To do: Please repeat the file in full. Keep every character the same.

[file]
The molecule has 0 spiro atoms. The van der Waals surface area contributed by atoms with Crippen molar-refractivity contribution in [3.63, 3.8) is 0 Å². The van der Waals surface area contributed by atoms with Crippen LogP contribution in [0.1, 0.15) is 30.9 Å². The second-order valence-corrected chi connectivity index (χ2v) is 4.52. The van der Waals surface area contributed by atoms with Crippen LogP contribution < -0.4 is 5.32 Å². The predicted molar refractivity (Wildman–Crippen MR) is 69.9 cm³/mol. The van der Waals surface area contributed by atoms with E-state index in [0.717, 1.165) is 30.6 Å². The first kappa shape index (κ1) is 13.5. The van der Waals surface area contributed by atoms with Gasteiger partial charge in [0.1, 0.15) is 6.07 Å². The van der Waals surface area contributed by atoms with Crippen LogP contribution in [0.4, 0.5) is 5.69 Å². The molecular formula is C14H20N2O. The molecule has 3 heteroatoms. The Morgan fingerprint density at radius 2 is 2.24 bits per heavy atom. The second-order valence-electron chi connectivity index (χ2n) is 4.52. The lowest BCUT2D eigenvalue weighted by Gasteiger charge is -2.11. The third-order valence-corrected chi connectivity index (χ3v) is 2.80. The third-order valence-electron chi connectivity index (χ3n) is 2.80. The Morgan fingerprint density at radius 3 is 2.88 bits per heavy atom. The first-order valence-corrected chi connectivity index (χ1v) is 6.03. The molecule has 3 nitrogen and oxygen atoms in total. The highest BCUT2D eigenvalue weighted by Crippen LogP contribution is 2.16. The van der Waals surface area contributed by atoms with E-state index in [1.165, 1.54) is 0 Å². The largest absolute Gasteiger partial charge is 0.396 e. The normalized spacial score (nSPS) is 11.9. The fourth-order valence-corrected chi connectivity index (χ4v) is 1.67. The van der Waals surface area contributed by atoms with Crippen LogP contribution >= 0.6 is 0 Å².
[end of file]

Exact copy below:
The molecule has 0 spiro atoms. The van der Waals surface area contributed by atoms with Crippen molar-refractivity contribution in [3.63, 3.8) is 0 Å². The van der Waals surface area contributed by atoms with Crippen LogP contribution in [0.1, 0.15) is 30.9 Å². The second-order valence-corrected chi connectivity index (χ2v) is 4.52. The van der Waals surface area contributed by atoms with Crippen LogP contribution < -0.4 is 5.32 Å². The predicted molar refractivity (Wildman–Crippen MR) is 69.9 cm³/mol. The van der Waals surface area contributed by atoms with E-state index in [0.717, 1.165) is 30.6 Å². The first kappa shape index (κ1) is 13.5. The van der Waals surface area contributed by atoms with Gasteiger partial charge in [0.1, 0.15) is 6.07 Å². The van der Waals surface area contributed by atoms with Crippen LogP contribution in [0.4, 0.5) is 5.69 Å². The molecular formula is C14H20N2O. The molecule has 3 heteroatoms. The Morgan fingerprint density at radius 2 is 2.24 bits per heavy atom. The second-order valence-electron chi connectivity index (χ2n) is 4.52. The lowest BCUT2D eigenvalue weighted by Gasteiger charge is -2.11. The third-order valence-corrected chi connectivity index (χ3v) is 2.80. The third-order valence-electron chi connectivity index (χ3n) is 2.80. The Morgan fingerprint density at radius 3 is 2.88 bits per heavy atom. The first-order valence-corrected chi connectivity index (χ1v) is 6.03. The molecule has 3 nitrogen and oxygen atoms in total. The highest BCUT2D eigenvalue weighted by Crippen LogP contribution is 2.16. The van der Waals surface area contributed by atoms with E-state index in [1.165, 1.54) is 0 Å². The largest absolute Gasteiger partial charge is 0.396 e. The normalized spacial score (nSPS) is 11.9. The fourth-order valence-corrected chi connectivity index (χ4v) is 1.67. The van der Waals surface area contributed by atoms with Crippen LogP contribution >= 0.6 is 0 Å².